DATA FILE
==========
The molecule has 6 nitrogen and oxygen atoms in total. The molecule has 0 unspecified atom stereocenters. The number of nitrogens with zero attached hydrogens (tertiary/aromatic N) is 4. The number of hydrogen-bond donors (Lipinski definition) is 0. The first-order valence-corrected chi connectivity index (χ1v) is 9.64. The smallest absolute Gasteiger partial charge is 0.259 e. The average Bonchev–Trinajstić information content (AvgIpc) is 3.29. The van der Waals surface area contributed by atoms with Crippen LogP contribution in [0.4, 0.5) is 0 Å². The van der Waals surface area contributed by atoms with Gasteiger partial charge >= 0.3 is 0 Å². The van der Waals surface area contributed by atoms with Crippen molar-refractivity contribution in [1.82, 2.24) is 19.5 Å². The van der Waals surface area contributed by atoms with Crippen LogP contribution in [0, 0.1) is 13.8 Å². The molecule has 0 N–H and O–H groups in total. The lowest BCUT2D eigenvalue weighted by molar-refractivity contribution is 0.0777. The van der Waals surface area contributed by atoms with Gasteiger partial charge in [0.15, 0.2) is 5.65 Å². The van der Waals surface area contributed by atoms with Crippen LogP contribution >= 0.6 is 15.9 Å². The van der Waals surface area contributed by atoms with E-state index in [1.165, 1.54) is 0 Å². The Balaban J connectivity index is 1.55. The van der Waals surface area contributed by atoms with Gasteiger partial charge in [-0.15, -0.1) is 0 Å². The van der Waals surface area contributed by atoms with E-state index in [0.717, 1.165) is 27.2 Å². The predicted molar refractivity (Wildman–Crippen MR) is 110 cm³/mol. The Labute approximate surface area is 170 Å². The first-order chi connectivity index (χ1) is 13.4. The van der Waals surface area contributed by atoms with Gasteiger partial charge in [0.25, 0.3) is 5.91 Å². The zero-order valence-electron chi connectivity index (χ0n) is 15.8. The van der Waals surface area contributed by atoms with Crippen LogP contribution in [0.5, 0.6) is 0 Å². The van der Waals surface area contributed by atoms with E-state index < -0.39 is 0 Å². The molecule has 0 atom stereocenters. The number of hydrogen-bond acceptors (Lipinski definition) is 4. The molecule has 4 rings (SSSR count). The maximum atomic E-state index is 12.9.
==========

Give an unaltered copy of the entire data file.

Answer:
The molecule has 6 nitrogen and oxygen atoms in total. The molecule has 0 unspecified atom stereocenters. The number of nitrogens with zero attached hydrogens (tertiary/aromatic N) is 4. The number of hydrogen-bond donors (Lipinski definition) is 0. The first-order valence-corrected chi connectivity index (χ1v) is 9.64. The smallest absolute Gasteiger partial charge is 0.259 e. The average Bonchev–Trinajstić information content (AvgIpc) is 3.29. The van der Waals surface area contributed by atoms with Crippen LogP contribution in [0.4, 0.5) is 0 Å². The van der Waals surface area contributed by atoms with Gasteiger partial charge >= 0.3 is 0 Å². The van der Waals surface area contributed by atoms with Crippen molar-refractivity contribution in [1.82, 2.24) is 19.5 Å². The van der Waals surface area contributed by atoms with Crippen LogP contribution in [0, 0.1) is 13.8 Å². The molecule has 0 N–H and O–H groups in total. The lowest BCUT2D eigenvalue weighted by molar-refractivity contribution is 0.0777. The van der Waals surface area contributed by atoms with Gasteiger partial charge in [0.15, 0.2) is 5.65 Å². The van der Waals surface area contributed by atoms with Crippen LogP contribution >= 0.6 is 15.9 Å². The van der Waals surface area contributed by atoms with E-state index in [1.165, 1.54) is 0 Å². The Balaban J connectivity index is 1.55. The van der Waals surface area contributed by atoms with Gasteiger partial charge in [-0.15, -0.1) is 0 Å². The van der Waals surface area contributed by atoms with E-state index in [0.717, 1.165) is 27.2 Å². The predicted molar refractivity (Wildman–Crippen MR) is 110 cm³/mol. The Labute approximate surface area is 170 Å². The first-order chi connectivity index (χ1) is 13.4. The van der Waals surface area contributed by atoms with Gasteiger partial charge in [0.25, 0.3) is 5.91 Å². The zero-order valence-electron chi connectivity index (χ0n) is 15.8. The van der Waals surface area contributed by atoms with Crippen LogP contribution in [0.5, 0.6) is 0 Å². The van der Waals surface area contributed by atoms with E-state index < -0.39 is 0 Å². The molecule has 0 atom stereocenters. The number of hydrogen-bond acceptors (Lipinski definition) is 4. The molecule has 4 rings (SSSR count). The maximum atomic E-state index is 12.9.